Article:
If you have been following this blog, you know that I've been immersed in the first draft of a book on bipolar. Part of the exercise involves looking at old material through new eyes. Predictably - or, rather, unpredictably - new realizations pop out. My most recent one involves anxiety.
Both my first book, Living Well with Depression and Bipolar Disorder, and my website, mcmanweb.com, devote considerable space to anxiety and its link to stress, and how all this feeds into our moods. The DSM-5 of 2013 expressly recognized this in the form of a new subtype for both depression and (hypo)mania - "with anxious distress."
Basically, whether manicky or depressed, we're keyed up and on edge, burdened by worry, barely able to hold it together.
In his classic Manic-Depressive Insanity of 1921, the pioneering diagnostician Emil Kraepelin described "depressive or anxious mania" and "excited depression." Freudian psychiatrists saw "neurosis" as driven by anxiety, which in turn fed into mood.
The first modern DSM - the DSM-III of 1980 - however, separated out anxiety from mood, as if the two conditions were unrelated. Yes, you could have both going on at once, but only as part of two distinct illnesses arriving on your doorstep. The technical term is "comorbid."
According to the 2007 National Comorbidity Survey Replication, three in every four individuals with bipolar also experience anxiety. Do you see an aha moment developing here? Here's what I have to say in my draft:
The numbers make a compelling case that we need to think of anxiety as a core bipolar feature, one that merits the same status and respect as depression and hypomania and mania.
I also add that it would be foolish to disregard less severe forms of anxiety. Just a little anxiety - and who doesn't get a little anxious? - may have a major impact on our moods. There is an impressive body of research that validates this. Give the DSM credit for finally getting with the program.
The DSM-5 lists a number of different types of anxiety, including generalized, social, phobias, and panic. In a nutshell, our irrational fears and worries have a way of kicking off panic or a sense of helplessness. Typically, we cope by resorting to no end of maladaptive behaviors.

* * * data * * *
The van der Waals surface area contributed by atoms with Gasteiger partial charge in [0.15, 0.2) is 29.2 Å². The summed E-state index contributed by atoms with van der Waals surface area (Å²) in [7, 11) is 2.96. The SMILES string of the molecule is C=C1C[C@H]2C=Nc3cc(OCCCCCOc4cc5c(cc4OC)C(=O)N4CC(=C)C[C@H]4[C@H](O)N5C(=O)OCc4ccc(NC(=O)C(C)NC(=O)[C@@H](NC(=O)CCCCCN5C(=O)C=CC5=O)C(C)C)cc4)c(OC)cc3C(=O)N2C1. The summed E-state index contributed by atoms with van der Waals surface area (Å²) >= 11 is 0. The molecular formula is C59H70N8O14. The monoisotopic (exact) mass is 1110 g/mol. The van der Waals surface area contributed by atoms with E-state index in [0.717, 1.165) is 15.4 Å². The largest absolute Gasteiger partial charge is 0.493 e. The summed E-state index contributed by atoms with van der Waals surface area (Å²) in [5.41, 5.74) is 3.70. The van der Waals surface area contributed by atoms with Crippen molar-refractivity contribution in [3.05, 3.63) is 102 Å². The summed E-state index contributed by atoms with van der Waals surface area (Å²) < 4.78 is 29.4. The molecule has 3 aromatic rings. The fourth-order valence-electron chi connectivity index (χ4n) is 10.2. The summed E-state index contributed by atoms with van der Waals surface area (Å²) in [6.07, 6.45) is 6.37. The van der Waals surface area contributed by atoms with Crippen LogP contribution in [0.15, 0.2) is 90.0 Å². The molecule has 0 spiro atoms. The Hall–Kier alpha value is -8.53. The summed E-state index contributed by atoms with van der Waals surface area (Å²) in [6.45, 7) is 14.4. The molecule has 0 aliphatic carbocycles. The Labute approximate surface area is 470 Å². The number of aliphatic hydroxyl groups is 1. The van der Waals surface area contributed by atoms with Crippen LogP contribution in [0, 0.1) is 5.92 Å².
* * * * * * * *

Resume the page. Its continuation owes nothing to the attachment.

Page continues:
Another wrinkle to this conversation is that for some of us, mild anxiety may form a natural part of our personality - fidgety types, the high-strung. If this describes you, aiming for calm equipose all the time may be overshooting the mark. Not all anxiety is bad.
But all of us do need to worry about anxiety running away from us. The most obvious way to head it off at the pass is by managing our stress. This will work a lot of the time, but not always. Life, too often, takes us by surprise.
Nevertheless, you will thank yourself for all those times you succeed.
We also need to work on building good lifestyle routines, whatever works for you - walks, yoga, quiet times. In addition, cognitive behavioral therapy will help you build a good coping toolkit.
For those in-case-of-emergency-break-glass situations, you may want to have anti-anxiety medication on hand. In general, these are prescribed on an "as needed" basis.
In a pinch, our breath is our best friend. The stress response initiates shallow breathing, which essentially pours oil on the fire of fight-or-flight. Thus, if you spot flashing blue lights in your rearview mirror, now would be a good time to concentrate on deeper breathing.
Essentially, long slow out-breaths kick in the relaxation response. (See The Breath - Bipolar's Number One Killer App.)
To close "
Anxiety will certainly complicate the course of your bipolar, but you are not helpless. Give the condition the respect it deserves. Regard it as a core part of your illness. Do your research, pick up your own coping tricks, develop new habits. Forgive yourself when anxiety runs away from you, pat yourself on the back with each small success. Take heart, live well "